Question: As a new client, I am impressed how you are gradually buying and building a portfolio for my recently established account - taking advantage of this market volatility rather than just riding the markets up and then back down. You bought a couple energy companies in my account but I read in your June 30th, 2008 commentary that you were taking profits in energy - please explain.
Answer: We have been recommending an overweight position in energy since late 2001 and when speculation drove up prices, it was prudent to take profits. When oil went down so much the past several weeks, select energy once again began to look attractive - in addition, your account had no energy positions as we did not want to chase the sector in June, but rather waited to accumulate energy only after significant weakness. Your account is still underweight energy, but if prices continue to decline we will selectively accumulate more shares.
Question: I know you have been featured in the Wall Street Journal and other media since the mid 1980's, but it seems like the tier was doing media every week or two in 2007-2009. Is there any particular reason?
Answer: In November 1999, we did a feature article entitled "What Ever Happened to Tech Wreck". We warned about the risk in the tech/telecom sectors and how profit taking was in order. Many investors picked up on our tech warning when the markets were hitting daily new highs, but many others did not. In fact, the most frequent comment we heard into the bear market of 2000-2002 was why we haven't heard about you before. So in May 2007 when real estate and utilities were hitting record valuations each day, we coordinated a visit to the N.Y.S.E., while meeting with clients in the New York area, to discuss Strategic Profit Taking on CNBC. We followed up that segment with several subsequent remote interviews warning about the ripple effects of subprime and tried to make sure our warnings about the much loved financials were exposed to an even larger group of intelligent investors than our warnings on technology back in late 1999. The global media’s interest in our independent research and insights is definitely appreciated, and in time of volatility we tend to receive many more requests.
Question: I understand that you do not pool monies like a mutual fund and that you customize a portfolio to my specific goals and objectives. But how do your services differ from those advisors who utilize different classes of mutual funds?
Answer: There are many advantages to having an individualized account or separately managed account as opposed to a mutual fund. One critical advantage is that individual accounts have the ability to be extremely tax efficient, a problem that many mutual fund investors discovered in the past two years (2000-2001) when they lost money on their funds yet still owed taxes on these funds. We can lower tax liability much easier than a mutual fund; this is a big reason we have never set up our own mutual fund. Another reason is that we feel riskadjusted performance can be enhanced because we do not "pay up" for stocks and we are very disciplined as to our price parameters. The specifics can best be detailed after a private meeting to assess what you are specifically looking for with your retirement plan, trust, or personal assets.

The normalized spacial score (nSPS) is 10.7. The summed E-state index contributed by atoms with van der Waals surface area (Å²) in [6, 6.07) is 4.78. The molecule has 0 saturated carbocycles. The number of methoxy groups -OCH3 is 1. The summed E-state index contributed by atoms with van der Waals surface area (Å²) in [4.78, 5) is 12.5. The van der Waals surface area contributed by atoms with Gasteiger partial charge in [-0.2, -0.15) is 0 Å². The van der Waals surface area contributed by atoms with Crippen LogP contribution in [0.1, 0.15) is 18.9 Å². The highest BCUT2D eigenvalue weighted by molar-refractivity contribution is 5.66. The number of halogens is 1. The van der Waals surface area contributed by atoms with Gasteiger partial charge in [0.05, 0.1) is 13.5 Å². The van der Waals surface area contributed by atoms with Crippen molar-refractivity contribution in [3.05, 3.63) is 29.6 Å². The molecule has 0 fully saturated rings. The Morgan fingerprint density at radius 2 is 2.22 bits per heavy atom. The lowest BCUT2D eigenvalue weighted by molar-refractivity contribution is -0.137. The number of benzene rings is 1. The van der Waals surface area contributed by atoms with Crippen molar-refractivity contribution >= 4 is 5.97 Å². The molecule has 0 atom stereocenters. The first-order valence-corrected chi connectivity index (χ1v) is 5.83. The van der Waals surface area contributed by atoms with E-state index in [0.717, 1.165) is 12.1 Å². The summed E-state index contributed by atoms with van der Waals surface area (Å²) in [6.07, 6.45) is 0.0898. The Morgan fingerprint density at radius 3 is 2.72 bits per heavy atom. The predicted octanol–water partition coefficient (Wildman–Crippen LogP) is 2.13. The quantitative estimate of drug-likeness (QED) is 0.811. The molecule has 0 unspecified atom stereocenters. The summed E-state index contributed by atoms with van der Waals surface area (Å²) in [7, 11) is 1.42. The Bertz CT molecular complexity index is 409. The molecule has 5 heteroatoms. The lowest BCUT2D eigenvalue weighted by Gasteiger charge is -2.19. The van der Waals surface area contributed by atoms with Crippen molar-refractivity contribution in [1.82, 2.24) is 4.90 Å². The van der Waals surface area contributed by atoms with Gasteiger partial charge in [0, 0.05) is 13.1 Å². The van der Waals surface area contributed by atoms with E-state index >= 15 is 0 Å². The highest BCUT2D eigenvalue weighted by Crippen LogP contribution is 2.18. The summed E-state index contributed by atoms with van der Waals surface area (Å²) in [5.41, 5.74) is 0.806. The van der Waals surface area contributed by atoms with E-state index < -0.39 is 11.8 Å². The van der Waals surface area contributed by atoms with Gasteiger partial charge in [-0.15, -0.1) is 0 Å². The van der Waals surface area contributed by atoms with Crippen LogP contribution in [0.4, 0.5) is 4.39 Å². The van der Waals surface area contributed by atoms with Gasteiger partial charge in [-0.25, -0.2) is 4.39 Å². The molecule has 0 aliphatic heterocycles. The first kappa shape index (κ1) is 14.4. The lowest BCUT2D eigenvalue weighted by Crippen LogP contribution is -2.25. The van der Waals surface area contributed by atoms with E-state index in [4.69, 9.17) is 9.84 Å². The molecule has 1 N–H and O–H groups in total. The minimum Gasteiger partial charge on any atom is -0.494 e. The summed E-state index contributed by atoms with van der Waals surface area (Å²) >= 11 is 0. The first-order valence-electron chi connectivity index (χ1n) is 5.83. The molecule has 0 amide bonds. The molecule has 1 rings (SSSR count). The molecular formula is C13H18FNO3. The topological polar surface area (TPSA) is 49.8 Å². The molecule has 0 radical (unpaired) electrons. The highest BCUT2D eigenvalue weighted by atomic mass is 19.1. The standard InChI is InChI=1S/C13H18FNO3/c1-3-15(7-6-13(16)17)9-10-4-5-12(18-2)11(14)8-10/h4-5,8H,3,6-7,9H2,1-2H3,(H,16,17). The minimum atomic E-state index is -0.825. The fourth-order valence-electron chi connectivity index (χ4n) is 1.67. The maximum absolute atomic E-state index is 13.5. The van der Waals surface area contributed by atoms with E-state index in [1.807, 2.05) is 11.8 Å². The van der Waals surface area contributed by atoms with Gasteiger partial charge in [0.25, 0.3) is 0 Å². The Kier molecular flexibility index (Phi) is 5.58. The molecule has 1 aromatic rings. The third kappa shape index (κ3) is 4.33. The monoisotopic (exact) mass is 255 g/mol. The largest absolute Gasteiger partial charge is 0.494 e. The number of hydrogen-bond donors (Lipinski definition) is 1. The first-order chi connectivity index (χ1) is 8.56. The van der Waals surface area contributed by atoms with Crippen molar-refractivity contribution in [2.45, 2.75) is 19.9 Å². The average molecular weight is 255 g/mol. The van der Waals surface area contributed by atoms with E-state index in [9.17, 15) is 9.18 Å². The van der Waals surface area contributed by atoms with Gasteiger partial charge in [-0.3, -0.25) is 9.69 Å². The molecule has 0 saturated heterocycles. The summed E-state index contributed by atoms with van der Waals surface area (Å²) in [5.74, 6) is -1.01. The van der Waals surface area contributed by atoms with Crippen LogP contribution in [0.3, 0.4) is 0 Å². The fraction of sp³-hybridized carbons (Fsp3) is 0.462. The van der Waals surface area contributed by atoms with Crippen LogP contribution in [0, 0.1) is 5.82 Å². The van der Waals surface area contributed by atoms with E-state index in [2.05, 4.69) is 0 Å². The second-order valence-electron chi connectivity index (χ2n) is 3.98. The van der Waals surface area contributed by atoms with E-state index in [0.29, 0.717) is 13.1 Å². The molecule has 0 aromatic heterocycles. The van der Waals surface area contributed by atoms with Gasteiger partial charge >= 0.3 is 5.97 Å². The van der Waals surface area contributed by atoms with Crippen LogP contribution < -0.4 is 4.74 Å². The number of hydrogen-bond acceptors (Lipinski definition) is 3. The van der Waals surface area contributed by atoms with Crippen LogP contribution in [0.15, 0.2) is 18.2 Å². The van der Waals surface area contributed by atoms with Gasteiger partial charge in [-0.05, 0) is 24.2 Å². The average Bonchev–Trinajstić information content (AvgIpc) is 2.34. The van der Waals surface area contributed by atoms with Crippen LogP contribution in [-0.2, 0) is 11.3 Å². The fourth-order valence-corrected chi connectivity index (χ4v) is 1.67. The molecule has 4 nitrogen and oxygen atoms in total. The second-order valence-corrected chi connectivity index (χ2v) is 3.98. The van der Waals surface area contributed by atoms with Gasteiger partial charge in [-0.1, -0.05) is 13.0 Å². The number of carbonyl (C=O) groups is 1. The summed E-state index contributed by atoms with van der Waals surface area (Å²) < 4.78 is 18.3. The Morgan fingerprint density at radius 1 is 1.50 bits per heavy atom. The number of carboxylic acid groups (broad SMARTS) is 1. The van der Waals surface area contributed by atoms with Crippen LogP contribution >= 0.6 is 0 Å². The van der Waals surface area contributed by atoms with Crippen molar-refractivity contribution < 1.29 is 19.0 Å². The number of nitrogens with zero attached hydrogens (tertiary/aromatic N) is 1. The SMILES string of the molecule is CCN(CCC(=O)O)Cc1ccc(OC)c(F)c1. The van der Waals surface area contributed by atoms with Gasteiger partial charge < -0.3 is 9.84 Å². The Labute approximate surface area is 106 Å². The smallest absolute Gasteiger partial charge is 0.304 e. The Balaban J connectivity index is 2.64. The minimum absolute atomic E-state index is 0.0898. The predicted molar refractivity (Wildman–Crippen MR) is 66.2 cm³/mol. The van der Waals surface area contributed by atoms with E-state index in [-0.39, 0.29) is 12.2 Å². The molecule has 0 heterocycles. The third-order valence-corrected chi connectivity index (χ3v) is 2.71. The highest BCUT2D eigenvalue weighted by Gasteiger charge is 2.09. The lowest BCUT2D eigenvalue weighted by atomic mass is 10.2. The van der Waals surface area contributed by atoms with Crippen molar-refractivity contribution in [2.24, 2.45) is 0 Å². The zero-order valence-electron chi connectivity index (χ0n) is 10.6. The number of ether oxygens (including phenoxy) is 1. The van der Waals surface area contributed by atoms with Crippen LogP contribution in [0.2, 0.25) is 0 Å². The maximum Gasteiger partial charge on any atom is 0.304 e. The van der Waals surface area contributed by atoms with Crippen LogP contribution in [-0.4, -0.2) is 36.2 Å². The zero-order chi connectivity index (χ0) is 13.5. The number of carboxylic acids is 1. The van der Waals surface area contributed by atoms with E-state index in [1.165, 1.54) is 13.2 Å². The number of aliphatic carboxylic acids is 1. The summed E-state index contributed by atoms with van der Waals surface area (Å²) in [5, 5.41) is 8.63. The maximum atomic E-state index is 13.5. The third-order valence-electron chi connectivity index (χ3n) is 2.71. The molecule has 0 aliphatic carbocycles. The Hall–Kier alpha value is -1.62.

Another advantage of going directly with a money manager that investors are just discovering is the significantly reduced costs. We recently obtained a new account in which the investor was using class C mutual fund shares through a broker for his retirement plan. The new client was not particularly happy with his broker's selections of late; in addition, he had no idea that our personalized separate accounts would actually save him money. (The broker charged 1% annually and we would charge .90%, so no big deal, right?) But he learned after our initial meeting that the broker's 1% was simply a "middle man" sales charge and that there were additional money management charges from the actual money manager of the fund, plus commission costs for the manager's activity. His annual costs actually totaled 2.16% (the 1% he thought he was paying was just what the broker had made each year for selling him the fund) compared to our annual .90%. In other words, the broker had him thinking the costs were comparable when in actuality he was paying 140% more per year (and when factoring in the transaction costs, the difference becomes even greater). The same holds true when a broker acts as a "middle man" with a separate account money manager. If you go to most managers directly, you can pay substantially less than if you do so through a broker. Plus the managers can then trade with whom they wish, as opposed to solely through the broker who refers clients to the money manager. It is often not in the best interest of the investor to have every trade mandatorily placed with the same brokerage firm and that is why we do not accept such "brokerage directed" accounts. All the above are aspects to consider when looking towards investing your retirement or personal assets.
Question: How is my money protected from fraud or theft with your firm?
Answer: When placing assets under our management, your money is protected via several methods. First, we never take custody of clients' assets, utilizing nationally recognized and financially sound brokerage firms or banks to actually hold your assets. You should never make your checks payable to the investment advisory firm. Secondly, your account is insured from fraud and theft up to $10M (with more protection available if needed). This includes $500,000 protection directly from the SIPC.